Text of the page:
Author ORCID Identifier

Date of Award

Summer 8-10-2021

Degree Type


Degree Name

Doctor of Philosophy (PhD)



First Advisor

Erin Tone

Second Advisor

Lindsey Cohen

Third Advisor

Laura McKee

Fourth Advisor

Erin Tully


Anxiety is a highly prevalent childhood condition. Multiple factors contribute to the onset and maintenance of anxiety among children; parenting behaviors constitute one such factor, and research has yielded evidence linking parenting strategies to the development of childhood anxiety. Understanding these relationships is important, given that many parenting behaviors are modifiable; targeting these behaviors through intervention may help to alleviate and prevent anxiety. A focus of research has been on a strategy termed “Parental Overcontrol” (PO). PO is defined as an excessive amount of involvement in, and control over, a child’s environment and experiences, and has been shown to relate to child anxiety.

Most of the evidence for an association between overcontrolling behaviors and anxiety comes from studies with samples composed primarily—or entirely—of mothers. Studies including fathers have typically neglected to discuss potential differences between the implications of paternal and maternal overcontrol. Consequently, the nature of the relationship between paternal overcontrol behaviors and childhood anxiety is not well-understood. Some theories of fathers’ roles suggest that effects of parenting behaviors may differ by parent gender. Specifically, some models suggest that fathers’ influence on their children is weaker. If this is the case, then the association between PO and child anxiety may be stronger for mothers, which could hold implications for prevention and treatment.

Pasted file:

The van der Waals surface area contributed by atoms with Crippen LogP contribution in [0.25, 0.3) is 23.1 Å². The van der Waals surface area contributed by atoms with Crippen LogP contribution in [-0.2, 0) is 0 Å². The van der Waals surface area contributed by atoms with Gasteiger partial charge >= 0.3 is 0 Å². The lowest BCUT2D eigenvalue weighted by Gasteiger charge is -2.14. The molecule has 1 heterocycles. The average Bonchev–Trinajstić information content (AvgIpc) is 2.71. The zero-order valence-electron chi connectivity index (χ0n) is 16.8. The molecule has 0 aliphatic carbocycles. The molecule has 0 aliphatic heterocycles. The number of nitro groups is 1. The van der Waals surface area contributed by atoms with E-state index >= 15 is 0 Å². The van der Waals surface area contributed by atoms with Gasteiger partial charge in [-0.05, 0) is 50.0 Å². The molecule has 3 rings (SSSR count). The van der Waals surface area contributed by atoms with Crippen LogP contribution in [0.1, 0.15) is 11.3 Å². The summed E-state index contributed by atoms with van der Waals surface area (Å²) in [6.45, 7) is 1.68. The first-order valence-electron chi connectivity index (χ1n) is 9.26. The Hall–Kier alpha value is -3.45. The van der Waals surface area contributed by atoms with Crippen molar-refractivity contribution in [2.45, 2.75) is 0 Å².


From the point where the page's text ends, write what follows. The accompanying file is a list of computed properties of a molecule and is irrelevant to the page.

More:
The goal of this study was to compare relationships between child anxiety and PO behaviors in mothers and fathers. Using data gathered from a large sample of parents recruited online, I used structural equation modeling to test a model of PO and child anxiety, as reported by both fathers and mothers on a well-validated set of measures. Structural equation models displayed good fit across samples. There was not a statistically significant difference between models for mothers and fathers. These findings suggest that mothers’ and fathers’ overcontrolling behaviors have similar associations with child anxiety, which adds important information to a body of literature that has historically de-emphasized the role of fathers. These results have the potential to inform recommendations regarding caregiver involvement in treatment. Limitations of the study and directions for future research are discussed.


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